Chhattisgarh becoming graveyard for wildlife

Chhattisgarh, the third-most forested State of the country after Madhya Pradesh and Arunachal Pradesh, having 41.33% geographical area under forest cover is witnessing mysterious disappearance of leopards and tigers. An exclusive report by Anil Dwivedi

On one side so called new jungle safaris are being built while on the other hand sanctuaries are being destroyed. The number of animals and trees is coming down as per data collected from various sources.

The government’s admission is that there were once 46 tigers in the state at one time, but now only 19 are left. In 10 years, about 51 leopards also disappeared. Surprised that 800 crores of rupees were lost!

The biggest difference between a human being and an animal is logic and prudence, such is the legend. A video explaining it best went viral recently.

An elephant came in front of some trucks passing through the area of Kaziranga. The animal did not harm anyone but stopped the truck to search for something. Finding nothing, the elephant allowed to pass through. This drama continued till the elephant found sugarcane in one of the trucks. Satisfied, the elephant took his pick and allowed the truck and its occupants to cross without any harm.

However, human beings are no elephants. They have greed and try to loot and making a killing on whatever comes their way. Chhattisgarh is an apt example of this as the state has become a cemetary of wildlife with dozens of cases of poaching in the state while animals in the sanctuaries are dying of thirst.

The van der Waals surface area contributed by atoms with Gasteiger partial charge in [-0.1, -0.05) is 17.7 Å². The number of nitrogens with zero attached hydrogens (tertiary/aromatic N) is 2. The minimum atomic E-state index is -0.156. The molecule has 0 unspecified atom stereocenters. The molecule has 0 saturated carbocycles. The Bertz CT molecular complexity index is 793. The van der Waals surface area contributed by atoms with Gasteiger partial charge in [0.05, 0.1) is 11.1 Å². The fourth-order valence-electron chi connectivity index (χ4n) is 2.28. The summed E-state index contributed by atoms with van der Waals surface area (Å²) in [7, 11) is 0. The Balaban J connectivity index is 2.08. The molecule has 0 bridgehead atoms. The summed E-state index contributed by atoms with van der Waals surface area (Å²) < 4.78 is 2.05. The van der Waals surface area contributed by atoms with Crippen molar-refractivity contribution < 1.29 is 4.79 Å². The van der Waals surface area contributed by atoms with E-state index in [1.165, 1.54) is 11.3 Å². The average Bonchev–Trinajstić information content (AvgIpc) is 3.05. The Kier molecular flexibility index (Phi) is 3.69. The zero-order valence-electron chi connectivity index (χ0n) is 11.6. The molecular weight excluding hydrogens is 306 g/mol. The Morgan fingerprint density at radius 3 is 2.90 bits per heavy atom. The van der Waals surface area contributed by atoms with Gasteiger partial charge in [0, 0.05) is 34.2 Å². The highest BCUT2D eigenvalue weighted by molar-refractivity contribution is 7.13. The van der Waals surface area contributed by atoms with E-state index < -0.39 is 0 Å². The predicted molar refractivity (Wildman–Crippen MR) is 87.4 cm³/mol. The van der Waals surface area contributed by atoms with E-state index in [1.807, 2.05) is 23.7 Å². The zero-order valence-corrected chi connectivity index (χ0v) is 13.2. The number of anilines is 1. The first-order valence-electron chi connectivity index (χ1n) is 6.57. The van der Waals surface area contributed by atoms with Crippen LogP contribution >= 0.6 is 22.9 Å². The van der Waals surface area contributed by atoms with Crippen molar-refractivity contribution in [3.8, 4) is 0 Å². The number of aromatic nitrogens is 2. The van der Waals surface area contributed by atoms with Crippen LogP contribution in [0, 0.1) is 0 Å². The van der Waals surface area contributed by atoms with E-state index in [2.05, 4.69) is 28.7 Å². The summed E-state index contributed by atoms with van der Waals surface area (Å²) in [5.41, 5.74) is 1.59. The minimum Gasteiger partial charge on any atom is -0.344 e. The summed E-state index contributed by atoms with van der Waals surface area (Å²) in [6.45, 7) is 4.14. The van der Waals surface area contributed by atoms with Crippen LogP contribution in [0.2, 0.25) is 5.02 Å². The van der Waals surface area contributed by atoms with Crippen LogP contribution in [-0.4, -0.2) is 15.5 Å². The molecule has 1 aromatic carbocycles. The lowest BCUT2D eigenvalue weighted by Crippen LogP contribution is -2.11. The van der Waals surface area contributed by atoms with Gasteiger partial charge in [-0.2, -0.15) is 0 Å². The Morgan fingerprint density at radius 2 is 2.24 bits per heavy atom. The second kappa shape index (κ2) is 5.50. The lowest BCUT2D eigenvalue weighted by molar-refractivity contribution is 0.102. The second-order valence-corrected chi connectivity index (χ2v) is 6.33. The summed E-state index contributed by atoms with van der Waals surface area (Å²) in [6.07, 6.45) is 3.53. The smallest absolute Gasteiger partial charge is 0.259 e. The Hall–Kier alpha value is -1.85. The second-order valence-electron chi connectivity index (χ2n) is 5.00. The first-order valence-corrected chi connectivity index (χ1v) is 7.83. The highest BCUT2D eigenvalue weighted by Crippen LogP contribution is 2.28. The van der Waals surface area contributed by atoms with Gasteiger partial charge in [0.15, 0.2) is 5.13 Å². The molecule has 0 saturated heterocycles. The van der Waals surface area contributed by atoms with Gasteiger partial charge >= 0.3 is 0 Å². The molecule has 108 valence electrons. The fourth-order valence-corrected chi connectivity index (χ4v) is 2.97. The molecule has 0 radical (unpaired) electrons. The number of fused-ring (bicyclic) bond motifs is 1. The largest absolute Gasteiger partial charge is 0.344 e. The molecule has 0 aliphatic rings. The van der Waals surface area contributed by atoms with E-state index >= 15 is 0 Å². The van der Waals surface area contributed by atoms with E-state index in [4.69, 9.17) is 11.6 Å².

A few days ago, an elephant died when trapped in a swamp in the Kendai Forest Range of Korba forest area distracts, raising question mark over the ill-prepardness of the forest department.

Villagers say that the elephant died due to cold and being trapped in the marsh for 40 hours. The forest department when contacted made lame excuse that they “had tried to save the elephant by putting two JCBs, but due to the arrival of elephant teams, the rescue had to be stopped in the middle”.

Now a three-member investigation team has been formed under Additional Principal Chief Conservator of Wildlife SK Singh, who will submit the investigation report within 15 days.

More than 15 wildlife animals have died in the last five months. Shankari, the world’s tallest tigress, has already died due to the alleged negligence of the authorities. Just a few months ago, a tiger named Bali also died. Six months ago, a leopard died due to the cold in Maitri Bagh in Bhilai known for its street plant.

In February 2019, a leopard’s body was found in Lamer. Death of two wild bears in Surajpur district, death of a Hippotamus in the zoo in Bilaspur, death of Asia’s oldest tigress in Durg, death of an elephant in Pratappur, death of elephant due to swamp in Korba are indicators to what is happening in Chhatisgarh. So far only five smugglers have been arrested with the skin of seven leopards.

In the new capital, the government has claimed to build Asia’s largest jungle safari spread over 326 hectares at a cost of 280 crores. On the other hand, natural sanctuaries are becoming victims of government negligence, corruption and poachers.

If you are coming to Chhattisgarh as a tourist to have a look at the wildlife you may be in for disappointment because tigers have become almost extinct from the forests. The statistics of the department are revealing how serious the forest department of Chhattisgarh is regarding the protection of tigers.

Statistics of Wild Animal and poaching database of Chhattisgarh show that 17 tiger skins have been recovered in the state in the last 4 years. Obviously, these skins will either be from Chhattisgarh or the Tiger Reserve built in the touching boundaries of Chhattisgarh.